Friday August 7, 2015
I’ve visited Hiroshima many times.
There is a Japanese jail not far from the Hiroshima Peace Park, and in my guise as a diplomat working in Japan, one of my jobs was to visit Americans in jail, typically young men and women who’d smoked a little weed in drug-conscious Japan.
I’d check up on their welfare, pass messages to and from home for them, that kind of thing. There were always enough of these folks in Hiroshima for at least quarterly visits, and I always took the opportunity to visit the Peace Park, the Atomic Dome and the museum. You’ve seen them all in photos many, many times.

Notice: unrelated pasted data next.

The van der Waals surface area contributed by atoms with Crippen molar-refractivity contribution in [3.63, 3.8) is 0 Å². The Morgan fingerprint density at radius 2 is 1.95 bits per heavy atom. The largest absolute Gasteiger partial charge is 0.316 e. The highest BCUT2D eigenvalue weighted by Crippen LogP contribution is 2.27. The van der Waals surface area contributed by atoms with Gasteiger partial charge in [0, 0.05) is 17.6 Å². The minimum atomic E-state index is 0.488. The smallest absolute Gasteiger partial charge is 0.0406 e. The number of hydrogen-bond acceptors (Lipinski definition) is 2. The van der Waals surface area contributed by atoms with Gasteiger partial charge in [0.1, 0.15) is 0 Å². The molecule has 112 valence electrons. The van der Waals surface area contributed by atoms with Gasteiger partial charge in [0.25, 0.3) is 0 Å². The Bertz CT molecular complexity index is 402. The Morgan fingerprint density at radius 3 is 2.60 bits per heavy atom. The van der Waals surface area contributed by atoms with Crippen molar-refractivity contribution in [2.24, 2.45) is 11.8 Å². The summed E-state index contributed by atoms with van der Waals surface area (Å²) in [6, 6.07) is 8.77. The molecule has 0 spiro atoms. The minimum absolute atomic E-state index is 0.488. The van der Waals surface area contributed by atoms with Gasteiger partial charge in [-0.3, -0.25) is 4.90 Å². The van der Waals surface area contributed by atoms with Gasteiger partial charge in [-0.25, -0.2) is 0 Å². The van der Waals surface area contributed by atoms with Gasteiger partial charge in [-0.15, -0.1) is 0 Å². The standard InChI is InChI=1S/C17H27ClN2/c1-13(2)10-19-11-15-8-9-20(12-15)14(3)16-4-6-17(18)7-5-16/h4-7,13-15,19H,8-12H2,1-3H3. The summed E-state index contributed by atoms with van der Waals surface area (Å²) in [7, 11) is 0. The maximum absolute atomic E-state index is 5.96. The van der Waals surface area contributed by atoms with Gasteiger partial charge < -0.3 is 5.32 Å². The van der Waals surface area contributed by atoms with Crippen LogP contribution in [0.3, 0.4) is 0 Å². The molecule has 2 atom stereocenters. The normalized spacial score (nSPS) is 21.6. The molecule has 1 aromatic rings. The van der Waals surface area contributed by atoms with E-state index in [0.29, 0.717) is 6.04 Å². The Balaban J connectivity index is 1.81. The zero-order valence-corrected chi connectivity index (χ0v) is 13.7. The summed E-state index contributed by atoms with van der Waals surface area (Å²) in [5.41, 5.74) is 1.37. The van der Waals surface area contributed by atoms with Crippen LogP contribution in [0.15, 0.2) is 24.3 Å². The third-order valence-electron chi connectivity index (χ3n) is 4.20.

The thing that always struck me about Hiroshima was simply being there. The train pulled into the station under an announcement that you had arrived in Hiroshima. It was another stop on the bullet train’s long run from Osaka to Fukuoka, so they called out the name as if it was just another stop. I’d get off the train, step out into the sunlight — that sunlight — and I was in Hiroshima. I had the same feeling only once before, taking a bus out of Munich and having the driver announce the next stop as Dachau. Somehow such names feel wrong being said so prosaically.